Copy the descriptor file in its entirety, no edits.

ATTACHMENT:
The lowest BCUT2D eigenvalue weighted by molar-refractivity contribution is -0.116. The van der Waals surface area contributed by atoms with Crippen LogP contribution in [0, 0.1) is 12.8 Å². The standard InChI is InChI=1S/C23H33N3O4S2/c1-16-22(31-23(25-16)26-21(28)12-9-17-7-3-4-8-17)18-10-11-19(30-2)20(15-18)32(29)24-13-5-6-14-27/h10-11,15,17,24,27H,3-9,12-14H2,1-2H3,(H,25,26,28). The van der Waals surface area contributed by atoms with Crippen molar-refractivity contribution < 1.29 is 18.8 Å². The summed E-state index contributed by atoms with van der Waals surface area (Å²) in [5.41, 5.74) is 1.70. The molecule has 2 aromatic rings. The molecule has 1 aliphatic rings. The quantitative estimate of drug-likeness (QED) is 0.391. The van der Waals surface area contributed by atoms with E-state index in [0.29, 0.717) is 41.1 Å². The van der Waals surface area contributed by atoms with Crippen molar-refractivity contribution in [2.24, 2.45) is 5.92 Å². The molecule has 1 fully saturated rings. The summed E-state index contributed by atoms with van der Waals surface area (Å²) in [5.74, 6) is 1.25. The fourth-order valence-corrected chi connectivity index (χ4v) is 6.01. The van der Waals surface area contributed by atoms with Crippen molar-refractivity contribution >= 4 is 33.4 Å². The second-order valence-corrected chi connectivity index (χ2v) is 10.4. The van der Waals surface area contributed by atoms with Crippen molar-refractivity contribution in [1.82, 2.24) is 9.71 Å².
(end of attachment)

The lowest BCUT2D eigenvalue weighted by molar-refractivity contribution is -0.116. The van der Waals surface area contributed by atoms with Crippen LogP contribution in [0, 0.1) is 12.8 Å². The standard InChI is InChI=1S/C23H33N3O4S2/c1-16-22(31-23(25-16)26-21(28)12-9-17-7-3-4-8-17)18-10-11-19(30-2)20(15-18)32(29)24-13-5-6-14-27/h10-11,15,17,24,27H,3-9,12-14H2,1-2H3,(H,25,26,28). The van der Waals surface area contributed by atoms with Crippen molar-refractivity contribution < 1.29 is 18.8 Å². The summed E-state index contributed by atoms with van der Waals surface area (Å²) in [5.41, 5.74) is 1.70. The molecule has 2 aromatic rings. The molecule has 1 aliphatic rings. The quantitative estimate of drug-likeness (QED) is 0.391. The van der Waals surface area contributed by atoms with E-state index in [0.29, 0.717) is 41.1 Å². The van der Waals surface area contributed by atoms with Crippen molar-refractivity contribution in [2.24, 2.45) is 5.92 Å². The molecule has 1 fully saturated rings. The summed E-state index contributed by atoms with van der Waals surface area (Å²) in [5.74, 6) is 1.25. The fourth-order valence-corrected chi connectivity index (χ4v) is 6.01. The van der Waals surface area contributed by atoms with Crippen molar-refractivity contribution >= 4 is 33.4 Å². The second-order valence-corrected chi connectivity index (χ2v) is 10.4. The van der Waals surface area contributed by atoms with Crippen molar-refractivity contribution in [1.82, 2.24) is 9.71 Å².